Philosophy Weekend: Socrates’s Challenge

Socrates: When you speak of a person desiring fine things, do you mean it is good things he desires?

Meno: Certainly.

Socrates: Then do you think some people desire evil and others good? Doesn’t everyone, in your opinion, desire good things?

Meno: No.

Socrates: And would you say that the others suppose evil to be good, or do they still desire them although they recognize them as evil?

Meno: Both, I should say.

Socrates: What? Do you really think that anyone who recognizes evils for what they are, nevertheless desires them?

Meno: Yes.

Socrates: Desires in what way? To possess them?

Meno: Of course.

Socrates: In the belief that evil things bring advantage to their possessor, or harm?

Meno: Some in the first belief, but some also in the second.

Socrates: And do you believe that those who suppose evil things bring advantage understand that they are evil?

Meno: No, that I can’t really believe.

Socrates: Isn’t it clear then that this class, who don’t recognize evils for what they are, don’t desire evil but what they think is good, though in fact it is evil, those who through ignorance mistake bad things for good obviously desire the good?

Meno: For them I suppose that is true.

Socrates: Now as for those whom you speak of as desiring evils in the belief that they do harm to their possessor, those presumably know that they will be injured by them?

Meno: They must.

Socrates: And don’t they believe that whoever is injured is, in so far as he is injured, unhappy?

Meno: That too they must believe.

Socrates: And unfortunate?

Meno: Yes.

Socrates: Well, does anybody want to be unhappy and unfortunate?

Meno: I suppose not.

Socrates: Then in not, nobody desires what is evil, for what else is unhappiness but desiring evil things and getting them?

Meno: It looks as if you are right, Socrates, and nobody desires what is evil.

Socrates: Now you have just said that virtue consists in a wish for good things plus the power to acquire them. In this definition the wish is common to everyone, and in that respect no one is better than his neighbor.

Meno: So it appears.
— Plato, Meno

The challenge Socrates laid out to his Athenian friends, recorded in Plato’s dialogues, remains unanswered today. Is it true that virtue is knowledge? That is, can a greater understanding of who we are and how we relate to each other actually change the way we behave? Can philosophy ever help to end injustice, violence, irrational hatred, war?

Socrates thought it could — in fact he thought it must. I think so too, and I think the fact that Socratic or Platonic idealism is unfashionable today only indicates that we are still confused, that we need to think harder and better. You’ve got to take Plato’s books as a personal challenge: agree with Socrates and change your life, or disagree with him and tell us why. Is it true that virtue is knowledge, that evil and injustice can only exist among ignorant people? It remains the most important philosophical question of all time. Plato wasn’t writing greeting cards over here.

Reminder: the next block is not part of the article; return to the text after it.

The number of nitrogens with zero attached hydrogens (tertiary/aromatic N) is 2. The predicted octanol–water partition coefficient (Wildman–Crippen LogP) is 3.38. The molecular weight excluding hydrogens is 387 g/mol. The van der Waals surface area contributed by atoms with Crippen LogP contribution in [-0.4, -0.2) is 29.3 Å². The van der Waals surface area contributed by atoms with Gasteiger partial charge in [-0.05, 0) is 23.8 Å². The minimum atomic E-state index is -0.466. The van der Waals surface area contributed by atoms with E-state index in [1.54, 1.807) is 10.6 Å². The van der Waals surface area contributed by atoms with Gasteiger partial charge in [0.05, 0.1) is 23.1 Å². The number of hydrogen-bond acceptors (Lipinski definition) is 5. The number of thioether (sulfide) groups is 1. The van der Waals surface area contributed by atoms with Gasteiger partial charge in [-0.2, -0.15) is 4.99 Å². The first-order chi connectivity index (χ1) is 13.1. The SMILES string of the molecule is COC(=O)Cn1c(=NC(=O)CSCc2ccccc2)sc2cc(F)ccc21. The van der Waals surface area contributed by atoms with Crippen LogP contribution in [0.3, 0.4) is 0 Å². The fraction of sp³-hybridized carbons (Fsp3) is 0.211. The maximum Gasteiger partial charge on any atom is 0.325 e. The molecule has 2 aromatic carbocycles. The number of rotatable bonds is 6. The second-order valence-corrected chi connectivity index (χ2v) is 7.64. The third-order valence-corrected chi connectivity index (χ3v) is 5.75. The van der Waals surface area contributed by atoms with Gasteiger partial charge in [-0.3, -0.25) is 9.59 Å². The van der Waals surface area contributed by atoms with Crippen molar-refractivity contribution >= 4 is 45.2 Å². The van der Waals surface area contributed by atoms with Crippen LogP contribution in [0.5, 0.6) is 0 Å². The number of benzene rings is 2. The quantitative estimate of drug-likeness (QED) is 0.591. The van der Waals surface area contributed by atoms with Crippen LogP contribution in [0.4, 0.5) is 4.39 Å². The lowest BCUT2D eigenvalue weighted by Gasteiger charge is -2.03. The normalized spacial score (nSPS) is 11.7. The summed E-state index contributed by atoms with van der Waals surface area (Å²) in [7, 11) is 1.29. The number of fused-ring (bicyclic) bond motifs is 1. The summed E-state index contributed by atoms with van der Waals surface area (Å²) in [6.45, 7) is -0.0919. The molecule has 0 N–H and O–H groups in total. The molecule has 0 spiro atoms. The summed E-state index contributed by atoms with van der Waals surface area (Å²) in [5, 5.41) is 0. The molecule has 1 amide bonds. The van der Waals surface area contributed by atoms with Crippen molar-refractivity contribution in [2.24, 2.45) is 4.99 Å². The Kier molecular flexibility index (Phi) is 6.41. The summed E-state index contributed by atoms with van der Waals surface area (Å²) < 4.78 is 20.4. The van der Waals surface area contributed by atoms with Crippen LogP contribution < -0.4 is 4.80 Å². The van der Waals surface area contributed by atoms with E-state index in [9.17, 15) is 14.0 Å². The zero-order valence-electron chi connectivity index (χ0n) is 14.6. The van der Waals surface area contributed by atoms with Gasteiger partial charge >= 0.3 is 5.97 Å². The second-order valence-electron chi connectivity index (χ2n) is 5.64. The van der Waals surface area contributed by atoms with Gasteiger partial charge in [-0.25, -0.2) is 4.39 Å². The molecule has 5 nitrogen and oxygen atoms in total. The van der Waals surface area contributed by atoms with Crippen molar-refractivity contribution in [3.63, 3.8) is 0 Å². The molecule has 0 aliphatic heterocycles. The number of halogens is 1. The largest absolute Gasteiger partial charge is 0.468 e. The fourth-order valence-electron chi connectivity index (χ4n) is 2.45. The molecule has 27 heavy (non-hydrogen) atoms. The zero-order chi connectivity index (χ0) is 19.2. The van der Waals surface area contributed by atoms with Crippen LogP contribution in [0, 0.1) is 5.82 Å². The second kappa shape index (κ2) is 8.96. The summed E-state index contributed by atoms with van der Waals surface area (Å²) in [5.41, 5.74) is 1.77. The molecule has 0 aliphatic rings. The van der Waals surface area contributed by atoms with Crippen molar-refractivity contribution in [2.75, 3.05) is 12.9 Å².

3 Responses

  1. Levi, you posted on one of my
    Levi, you posted on one of my favorite topics (aside from the Frenchie things). I partly agree with Plato/Socrates. I think that without knowledge of right and wrong you can’t be held accountable for evil deeds the same way as if you have that knowledge (or at least the ability to acquire it). That’s part of what makes the insanity plea effective: young children and psychotics are usually not held accountable for harmful actions because they are not in touch with reality and have little or no concept of right and wrong. But psychopaths, who know right from wrong and deliberately choose wrong, are held accountable legally for their evil deeds. But I think that while virtue–and moral accountability–depends in part on knowledge, it’s not reducible to knowledge. Rousseau and Hume are right too. Virtue is also something rooted in our emotions, especially in the ability to feel empathy and sympathy for others.

  2. Levi, thanks for posting
    Levi, thanks for posting this. I’m a new reader and this is also one of my favorite Plato passages.

    This passage, to me, seems to rely on the fact that doing evil will cause one’s soul harm. For Plato, as for his contemporaries, to commit an evil act was to stain or taint your soul. Therefore, Plato is able to write that no one commits an evil act willingly or knowingly, since evil acts are harmful to the perpetrator

    BUT, in our scientific way of looking at things, evil acts do not do harm to the actor. And when I brought this up to a classroom full of students, they were outraged. Horrified. It always struck me as a powerful passage, but my students had no use for it at all. They thought it was romantic, fruitless, and naive. Voluntarism has simply become a part of our daily life: we have knowledge of this and that and this and that, and we don’t seem to be able to predict at all what we’ll choose. A dreary truth, I think.

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Litkicks will turn 30 years old in the summer of 2024! We can’t believe it ourselves. We don’t run as many blog posts about books and writers as we used to, but founder Marc Eliot Stein aka Levi Asher is busy running two podcasts. Please check out our latest work!